In other words, Canadian carbon pricing is a sort of insurance against those kinds of international threats.
Overall, there are many advantages to carbon pricing. It works based on extensive experience and economic research; it costs less than other approaches; it’s the lowest-cost way to achieve the national targets we’ve set for ourselves; and it’s the best way to drive innovation. Competitiveness concerns are real but they are not a reason to not price carbon because we can address these concerns with smart policy. Indeed, there may also be competitive advantages to moving forward with carbon pricing, given the direction of the rest of the world.
Thank you very much.
The Deputy Chair: Thank you both. If I may, just a point of clarification. I probably missed or misunderstood.
Mr. Beugin, you mentioned the carbon tax should be phased out after everything was settled. Did I mishear that?
Mr. Beugin: Yes. To be clear, the output-based pricing dimension should be phased out and shifted towards full carbon pricing, as in pricing all emissions. The output-based support should be phased out. The carbon pricing should be maintained.
The Deputy Chair: Thank you very much. We’ll begin with questions.
Senator Wallin: Can you tell me, Mr. Beugin, what Canada’s Ecofiscal Commission is?
Mr. Beugin: Absolutely. We’re an entirely independent organization. We’re funded by about seven family foundations as well as a few corporations. The commissioners, who are the authors of our report and the decision makers for the commission, are all independent economists. They’re either academics, former senior government officials or leaders of think tanks. They are economists.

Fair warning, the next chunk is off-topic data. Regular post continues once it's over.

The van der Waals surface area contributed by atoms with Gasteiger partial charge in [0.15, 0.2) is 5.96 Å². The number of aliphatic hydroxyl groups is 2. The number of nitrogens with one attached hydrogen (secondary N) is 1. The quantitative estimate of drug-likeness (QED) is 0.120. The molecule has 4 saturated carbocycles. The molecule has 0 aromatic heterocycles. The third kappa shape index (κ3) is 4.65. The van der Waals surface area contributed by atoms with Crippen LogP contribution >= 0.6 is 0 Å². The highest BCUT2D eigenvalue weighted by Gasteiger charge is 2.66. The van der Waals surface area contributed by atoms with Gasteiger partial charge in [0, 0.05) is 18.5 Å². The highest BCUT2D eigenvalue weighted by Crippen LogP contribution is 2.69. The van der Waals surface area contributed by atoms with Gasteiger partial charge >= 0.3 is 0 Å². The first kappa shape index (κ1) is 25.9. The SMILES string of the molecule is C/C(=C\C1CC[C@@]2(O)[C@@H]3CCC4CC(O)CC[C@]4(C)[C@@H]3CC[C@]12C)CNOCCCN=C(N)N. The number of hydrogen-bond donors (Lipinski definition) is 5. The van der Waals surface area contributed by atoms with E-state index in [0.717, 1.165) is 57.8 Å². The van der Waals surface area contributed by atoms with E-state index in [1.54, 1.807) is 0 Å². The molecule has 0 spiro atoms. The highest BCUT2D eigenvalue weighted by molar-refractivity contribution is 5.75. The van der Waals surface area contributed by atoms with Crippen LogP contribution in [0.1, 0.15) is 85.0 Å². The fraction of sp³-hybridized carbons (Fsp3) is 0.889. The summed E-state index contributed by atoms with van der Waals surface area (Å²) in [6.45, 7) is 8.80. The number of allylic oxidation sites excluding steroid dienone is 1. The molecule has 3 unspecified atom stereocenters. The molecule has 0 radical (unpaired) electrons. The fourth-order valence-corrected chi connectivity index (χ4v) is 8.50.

Senator Wallin: How and when did you come together?
Mr. Beugin: We were formed approximately five years ago. It’s a relatively new organization. We initially had a six-year mandate from those funders to explore all policies that make sense for our environment and economy. In practice, that has meant policies that put a price on environmental externalities, including carbon pricing, but also water pricing, congestion pricing or other issues like that.
Senator Wallin: We’ll go to Ms. Stilborn. You’ve said some very tough things and put some constraints on how this carbon pricing should proceed. Do you think the government is headed in the right direction from all you have heard?
Ms. Stilborn: Thank you for the question, Senator Wallin. We’ve had some good discussions with Environment and Climate Change Canada. We think they appreciate and understand the impacts on some of the emissions-intensive, trade-exposed, or EITE, sectors. They have said to us that there’s some flexibility with respect to whether we have to hit the 70 per cent of average sectoral performance, but we don’t have details yet.